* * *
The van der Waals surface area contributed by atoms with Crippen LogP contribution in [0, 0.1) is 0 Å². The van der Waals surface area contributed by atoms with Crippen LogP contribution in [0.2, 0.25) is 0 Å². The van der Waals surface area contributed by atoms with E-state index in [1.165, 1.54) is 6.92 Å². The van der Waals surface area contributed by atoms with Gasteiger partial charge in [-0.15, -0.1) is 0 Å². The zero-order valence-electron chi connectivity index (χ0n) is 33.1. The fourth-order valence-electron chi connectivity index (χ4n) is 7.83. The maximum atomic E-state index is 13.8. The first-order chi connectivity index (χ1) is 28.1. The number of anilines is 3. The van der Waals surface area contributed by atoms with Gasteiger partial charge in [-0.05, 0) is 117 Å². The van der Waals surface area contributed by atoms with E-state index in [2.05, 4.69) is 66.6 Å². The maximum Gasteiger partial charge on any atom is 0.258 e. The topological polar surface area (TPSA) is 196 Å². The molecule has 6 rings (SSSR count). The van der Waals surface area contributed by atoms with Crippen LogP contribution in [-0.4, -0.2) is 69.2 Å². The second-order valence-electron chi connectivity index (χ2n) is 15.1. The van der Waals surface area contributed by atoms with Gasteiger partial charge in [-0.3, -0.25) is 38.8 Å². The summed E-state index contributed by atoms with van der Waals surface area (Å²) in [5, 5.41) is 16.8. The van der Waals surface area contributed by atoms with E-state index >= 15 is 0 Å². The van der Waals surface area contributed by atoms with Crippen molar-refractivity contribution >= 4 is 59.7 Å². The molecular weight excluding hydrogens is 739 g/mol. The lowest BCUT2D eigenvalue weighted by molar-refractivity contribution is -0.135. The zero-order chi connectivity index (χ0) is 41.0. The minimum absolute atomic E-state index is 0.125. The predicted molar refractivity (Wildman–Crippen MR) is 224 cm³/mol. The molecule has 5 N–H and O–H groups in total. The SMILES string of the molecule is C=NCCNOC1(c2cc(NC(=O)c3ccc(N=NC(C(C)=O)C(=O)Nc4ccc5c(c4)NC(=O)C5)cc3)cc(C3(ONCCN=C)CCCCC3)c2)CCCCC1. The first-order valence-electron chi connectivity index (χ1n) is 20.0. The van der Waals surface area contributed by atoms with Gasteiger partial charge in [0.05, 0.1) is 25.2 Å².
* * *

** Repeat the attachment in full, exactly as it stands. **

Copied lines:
The van der Waals surface area contributed by atoms with Crippen LogP contribution in [0, 0.1) is 0 Å². The van der Waals surface area contributed by atoms with Crippen LogP contribution in [0.2, 0.25) is 0 Å². The van der Waals surface area contributed by atoms with E-state index in [1.165, 1.54) is 6.92 Å². The van der Waals surface area contributed by atoms with Gasteiger partial charge in [-0.15, -0.1) is 0 Å². The zero-order valence-electron chi connectivity index (χ0n) is 33.1. The fourth-order valence-electron chi connectivity index (χ4n) is 7.83. The maximum atomic E-state index is 13.8. The first-order chi connectivity index (χ1) is 28.1. The number of anilines is 3. The van der Waals surface area contributed by atoms with Gasteiger partial charge in [-0.05, 0) is 117 Å². The van der Waals surface area contributed by atoms with E-state index in [2.05, 4.69) is 66.6 Å². The maximum Gasteiger partial charge on any atom is 0.258 e. The topological polar surface area (TPSA) is 196 Å². The molecule has 6 rings (SSSR count). The van der Waals surface area contributed by atoms with Crippen LogP contribution in [-0.4, -0.2) is 69.2 Å². The second-order valence-electron chi connectivity index (χ2n) is 15.1. The van der Waals surface area contributed by atoms with Gasteiger partial charge in [-0.3, -0.25) is 38.8 Å². The summed E-state index contributed by atoms with van der Waals surface area (Å²) in [5, 5.41) is 16.8. The van der Waals surface area contributed by atoms with E-state index >= 15 is 0 Å². The van der Waals surface area contributed by atoms with Crippen molar-refractivity contribution >= 4 is 59.7 Å². The molecular weight excluding hydrogens is 739 g/mol. The lowest BCUT2D eigenvalue weighted by molar-refractivity contribution is -0.135. The zero-order chi connectivity index (χ0) is 41.0. The minimum absolute atomic E-state index is 0.125. The predicted molar refractivity (Wildman–Crippen MR) is 224 cm³/mol. The molecule has 5 N–H and O–H groups in total. The SMILES string of the molecule is C=NCCNOC1(c2cc(NC(=O)c3ccc(N=NC(C(C)=O)C(=O)Nc4ccc5c(c4)NC(=O)C5)cc3)cc(C3(ONCCN=C)CCCCC3)c2)CCCCC1. The first-order valence-electron chi connectivity index (χ1n) is 20.0. The van der Waals surface area contributed by atoms with Gasteiger partial charge in [0.05, 0.1) is 25.2 Å².